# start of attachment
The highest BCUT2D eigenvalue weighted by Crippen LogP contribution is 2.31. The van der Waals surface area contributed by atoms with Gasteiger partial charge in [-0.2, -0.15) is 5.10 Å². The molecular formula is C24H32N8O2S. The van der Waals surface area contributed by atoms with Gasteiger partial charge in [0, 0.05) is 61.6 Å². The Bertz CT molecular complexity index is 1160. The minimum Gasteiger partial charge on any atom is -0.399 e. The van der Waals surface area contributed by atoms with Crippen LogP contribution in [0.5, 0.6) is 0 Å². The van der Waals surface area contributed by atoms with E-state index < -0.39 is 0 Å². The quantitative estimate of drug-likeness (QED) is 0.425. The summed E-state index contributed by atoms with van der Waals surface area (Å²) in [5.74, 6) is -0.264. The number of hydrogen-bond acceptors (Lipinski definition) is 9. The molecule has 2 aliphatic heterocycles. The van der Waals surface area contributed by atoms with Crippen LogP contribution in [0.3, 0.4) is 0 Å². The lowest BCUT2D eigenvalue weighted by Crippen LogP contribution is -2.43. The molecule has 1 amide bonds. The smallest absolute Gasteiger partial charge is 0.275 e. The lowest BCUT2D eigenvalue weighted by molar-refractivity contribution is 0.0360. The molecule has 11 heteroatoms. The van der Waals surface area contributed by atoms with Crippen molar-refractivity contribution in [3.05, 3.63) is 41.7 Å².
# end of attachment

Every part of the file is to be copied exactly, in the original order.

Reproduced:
The highest BCUT2D eigenvalue weighted by Crippen LogP contribution is 2.31. The van der Waals surface area contributed by atoms with Gasteiger partial charge in [-0.2, -0.15) is 5.10 Å². The molecular formula is C24H32N8O2S. The van der Waals surface area contributed by atoms with Gasteiger partial charge in [0, 0.05) is 61.6 Å². The Bertz CT molecular complexity index is 1160. The minimum Gasteiger partial charge on any atom is -0.399 e. The van der Waals surface area contributed by atoms with Crippen LogP contribution in [0.5, 0.6) is 0 Å². The van der Waals surface area contributed by atoms with E-state index < -0.39 is 0 Å². The quantitative estimate of drug-likeness (QED) is 0.425. The summed E-state index contributed by atoms with van der Waals surface area (Å²) in [5.74, 6) is -0.264. The number of hydrogen-bond acceptors (Lipinski definition) is 9. The molecule has 2 aliphatic heterocycles. The van der Waals surface area contributed by atoms with Crippen LogP contribution in [0.3, 0.4) is 0 Å². The lowest BCUT2D eigenvalue weighted by Crippen LogP contribution is -2.43. The molecule has 1 amide bonds. The smallest absolute Gasteiger partial charge is 0.275 e. The lowest BCUT2D eigenvalue weighted by molar-refractivity contribution is 0.0360. The molecule has 11 heteroatoms. The van der Waals surface area contributed by atoms with Crippen molar-refractivity contribution in [3.05, 3.63) is 41.7 Å².